Dramatic Decline Found in Siberian Tigers

The Wildlife Conservation Society (WCS) has announced a report revealing that the last remaining population of Siberian tigers has likely declined significantly due to the rising tide of poaching and habitat loss.

'Genetic Corridors' Are Next Step To Saving Tigers

The Wildlife Conservation Society and the Panthera Foundation announced plans to establish a 5,000 mile-long "genetic corridor" from Bhutan to Burma that would allow tiger populations to roam freely across landscapes.

Huge Population Of Endangered Asian Elephants Living In Malaysian Park

New data reveals that a population of endangered Asian elephants living in a Malaysian park may be the largest in Southeast Asia

Bringing Bison Back to North American Landscapes

The next 10 to 20 years could be extremely significant for restoring wild populations of American bison to their original roaming grounds.

World's Rarest Gorilla Ready for Its Close-Up

The world's rarest -- and most camera shy -- great ape has finally been captured on professional video on a forested mountain in Cameroon

Global Priority Regions For Carnivore Conservation

Finding economical and practical solutions for conserving endangered carnivores is a continuous challenge for conservationists.

Conservation: Minimum Population Size Targets Too Low To Prevent Extinction?

Conservation biologists are setting their minimum population size targets too low to prevent extinction.

Conservation Of Freshwater Fish Biodiversity: A Challenge For The Countries Of The South

Scientists have made the first global-scale analysis of the processes leading to freshwater fish invasion in river basins.

Aquatic Ecosystems Threatened by the Size of Non-Native Fish

A study conducted by researchers shows that non-native fish are larger than native species by an average of 12 cm.

Biologists Call For Network Of Protected Rivers

A study reveals that the state of fragmentation of Iberian river basins is "seriously endangering" the freshwater fish that inhabit them, and highlights the need to create new protected aquatic reserves.

Old-Growth Forest Degradation: The Not-So-Slow Depletion of a Natural Resource

Article describes the ecological implications of logging and clear-cutting in old growth forests, and examines conservation strategies being utilized to sustain these unique, complex, and rapidly disappearing ecosystems.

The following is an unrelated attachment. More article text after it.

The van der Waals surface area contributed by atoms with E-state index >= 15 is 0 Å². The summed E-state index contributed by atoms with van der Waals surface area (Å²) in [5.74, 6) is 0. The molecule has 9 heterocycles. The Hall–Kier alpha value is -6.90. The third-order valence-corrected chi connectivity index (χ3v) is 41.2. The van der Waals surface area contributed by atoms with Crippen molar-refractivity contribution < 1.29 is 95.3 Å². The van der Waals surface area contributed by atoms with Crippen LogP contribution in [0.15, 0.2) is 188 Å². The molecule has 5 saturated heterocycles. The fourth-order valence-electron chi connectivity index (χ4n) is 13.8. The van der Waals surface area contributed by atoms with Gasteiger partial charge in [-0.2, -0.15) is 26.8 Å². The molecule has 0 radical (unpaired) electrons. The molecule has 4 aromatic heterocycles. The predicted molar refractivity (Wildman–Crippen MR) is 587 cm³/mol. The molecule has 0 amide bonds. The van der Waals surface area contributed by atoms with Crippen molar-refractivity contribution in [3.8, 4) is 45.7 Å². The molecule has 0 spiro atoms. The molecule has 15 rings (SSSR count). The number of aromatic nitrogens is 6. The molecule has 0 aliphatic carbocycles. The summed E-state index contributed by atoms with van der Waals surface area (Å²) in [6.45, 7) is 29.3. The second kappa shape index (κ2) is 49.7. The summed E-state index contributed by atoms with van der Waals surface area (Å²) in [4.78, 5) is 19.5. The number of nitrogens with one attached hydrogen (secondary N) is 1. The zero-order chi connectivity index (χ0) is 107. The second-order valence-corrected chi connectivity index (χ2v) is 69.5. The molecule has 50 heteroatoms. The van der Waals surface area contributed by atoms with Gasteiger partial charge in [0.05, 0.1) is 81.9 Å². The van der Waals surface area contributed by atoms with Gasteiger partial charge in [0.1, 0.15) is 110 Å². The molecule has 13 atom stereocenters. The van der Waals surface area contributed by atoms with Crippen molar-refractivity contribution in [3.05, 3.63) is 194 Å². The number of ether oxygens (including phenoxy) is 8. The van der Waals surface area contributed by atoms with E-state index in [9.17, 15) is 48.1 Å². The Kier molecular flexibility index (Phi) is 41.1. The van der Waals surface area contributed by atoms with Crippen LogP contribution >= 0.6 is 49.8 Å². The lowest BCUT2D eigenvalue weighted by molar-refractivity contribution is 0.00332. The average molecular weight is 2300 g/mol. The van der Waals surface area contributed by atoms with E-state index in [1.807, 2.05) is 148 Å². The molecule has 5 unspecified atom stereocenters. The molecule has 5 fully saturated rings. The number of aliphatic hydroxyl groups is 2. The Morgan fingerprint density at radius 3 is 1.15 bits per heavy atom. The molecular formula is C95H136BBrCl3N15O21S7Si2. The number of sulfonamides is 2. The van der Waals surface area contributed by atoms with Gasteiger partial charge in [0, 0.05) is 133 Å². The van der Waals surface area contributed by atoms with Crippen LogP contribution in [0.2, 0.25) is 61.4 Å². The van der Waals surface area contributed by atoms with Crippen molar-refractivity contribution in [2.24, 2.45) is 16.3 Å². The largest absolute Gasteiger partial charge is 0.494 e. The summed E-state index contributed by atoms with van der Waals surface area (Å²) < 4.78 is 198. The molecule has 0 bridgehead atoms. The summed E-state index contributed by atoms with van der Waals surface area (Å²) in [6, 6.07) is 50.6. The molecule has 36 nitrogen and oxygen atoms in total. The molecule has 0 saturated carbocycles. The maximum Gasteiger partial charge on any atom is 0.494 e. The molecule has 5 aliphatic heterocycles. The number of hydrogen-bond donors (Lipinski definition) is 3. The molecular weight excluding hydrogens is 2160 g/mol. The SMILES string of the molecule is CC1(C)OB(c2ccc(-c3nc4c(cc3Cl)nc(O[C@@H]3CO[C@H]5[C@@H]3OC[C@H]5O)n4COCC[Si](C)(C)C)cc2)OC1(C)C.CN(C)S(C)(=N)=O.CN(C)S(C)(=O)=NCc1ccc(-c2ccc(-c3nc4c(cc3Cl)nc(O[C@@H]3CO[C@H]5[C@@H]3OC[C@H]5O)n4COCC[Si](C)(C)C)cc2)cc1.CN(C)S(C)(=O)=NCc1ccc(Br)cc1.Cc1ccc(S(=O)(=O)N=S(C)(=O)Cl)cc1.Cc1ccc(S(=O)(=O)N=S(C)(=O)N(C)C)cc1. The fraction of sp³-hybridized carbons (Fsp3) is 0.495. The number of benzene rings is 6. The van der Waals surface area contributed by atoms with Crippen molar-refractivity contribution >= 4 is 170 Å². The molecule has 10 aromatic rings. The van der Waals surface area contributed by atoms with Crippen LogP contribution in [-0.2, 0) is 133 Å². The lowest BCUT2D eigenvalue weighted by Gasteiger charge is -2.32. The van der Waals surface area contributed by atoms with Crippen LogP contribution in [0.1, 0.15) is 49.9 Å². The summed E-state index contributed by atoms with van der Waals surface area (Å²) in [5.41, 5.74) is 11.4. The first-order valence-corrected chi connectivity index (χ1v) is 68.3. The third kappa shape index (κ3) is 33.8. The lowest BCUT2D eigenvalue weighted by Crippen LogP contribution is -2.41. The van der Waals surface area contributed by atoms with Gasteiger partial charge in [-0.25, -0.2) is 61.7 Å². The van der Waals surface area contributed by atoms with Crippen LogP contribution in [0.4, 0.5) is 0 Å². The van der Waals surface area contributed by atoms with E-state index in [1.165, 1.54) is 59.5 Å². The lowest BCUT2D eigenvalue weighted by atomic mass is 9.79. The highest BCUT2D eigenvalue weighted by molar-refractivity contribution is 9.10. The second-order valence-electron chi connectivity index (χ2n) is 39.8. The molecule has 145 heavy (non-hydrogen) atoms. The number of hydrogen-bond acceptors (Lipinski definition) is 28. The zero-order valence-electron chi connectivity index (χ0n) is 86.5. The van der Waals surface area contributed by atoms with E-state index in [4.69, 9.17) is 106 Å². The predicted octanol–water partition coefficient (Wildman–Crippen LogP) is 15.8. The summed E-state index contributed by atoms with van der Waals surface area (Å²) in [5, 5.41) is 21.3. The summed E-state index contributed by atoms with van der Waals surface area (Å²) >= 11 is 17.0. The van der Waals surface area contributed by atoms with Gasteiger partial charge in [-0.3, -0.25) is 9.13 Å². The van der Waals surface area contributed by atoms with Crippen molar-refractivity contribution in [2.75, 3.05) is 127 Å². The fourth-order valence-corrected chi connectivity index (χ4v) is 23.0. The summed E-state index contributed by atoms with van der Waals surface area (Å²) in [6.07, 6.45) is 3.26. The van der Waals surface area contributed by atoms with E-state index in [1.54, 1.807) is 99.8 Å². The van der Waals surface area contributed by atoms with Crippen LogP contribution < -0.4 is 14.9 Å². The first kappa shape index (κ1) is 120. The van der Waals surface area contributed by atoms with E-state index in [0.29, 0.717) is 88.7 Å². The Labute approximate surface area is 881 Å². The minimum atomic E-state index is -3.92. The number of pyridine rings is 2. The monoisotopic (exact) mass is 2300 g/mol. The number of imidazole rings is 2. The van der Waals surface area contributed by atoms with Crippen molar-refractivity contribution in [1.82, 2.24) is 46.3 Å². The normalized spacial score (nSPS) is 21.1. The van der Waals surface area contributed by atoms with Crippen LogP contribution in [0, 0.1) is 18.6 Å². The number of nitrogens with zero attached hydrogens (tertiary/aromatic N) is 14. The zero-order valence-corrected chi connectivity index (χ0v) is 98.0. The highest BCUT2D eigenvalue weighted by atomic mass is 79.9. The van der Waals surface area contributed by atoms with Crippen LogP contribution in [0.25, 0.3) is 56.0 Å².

Ocean becoming more acidic, potentially threatening marine life

A dramatic increase in carbon dioxide levels is making the world’s ocean more acidic, which may adversely affect the survival of marine life and organisms that depend on them, such as humans.

Wildlife reintroduction: considerations of habitat quality at the release site

Data are presented from an island in Central Kalimantan, Indonesia which has been used as a release site for agile gibbons (Hylobates agilis albibarbis) since January 2003.

World's Most Endangered Gorilla Fights Back

The Wildlife Conservation Society has announced new field surveys to better protect this most endangered great ape.

For The Birds Or For Me? Why Do Conservationists Really Help Wildlife?

Volunteers who take part in conservation efforts may do it more for themselves than the wildlife they are trying to protect, a University of Alberta case study shows.

Large Areas Of Conservation Land Needed To Save Small Frogs, Turtles And Other Marine Species

Scientists were surprised with findings of a recent study that reveals many animal species believed to persist in small contained areas actually need broad, landscape level conservation to survive.

World's Only Captive Hairy-nosed Otter Gets New Home

Dara, the world's only captive hairy-nosed otter, is one of the rarest of otter species.

Asian Waterbirds Stage Remarkable Comeback

According to a new report by the Wildlife Conservation Society (WCS), several species of rare waterbirds from Cambodia's famed Tonle Sap region have staged remarkable comebacks

Study Questions The 'Biodiversity Hotspot' Approach To Wildlife Conservation

In recent years, major international conservation groups have focused their limited resources on protecting a small number of "biodiversity hotspots"-threatened habitats that are home to many of the world's rarest plants and animals.

Future ‘Battlegrounds’ for Habitat Conservation Very Different to Those in Past

Biologists have developed a series of global maps that show where projected habitat loss and climate change are expected to drive the need for future reserves to prevent biodiversity loss.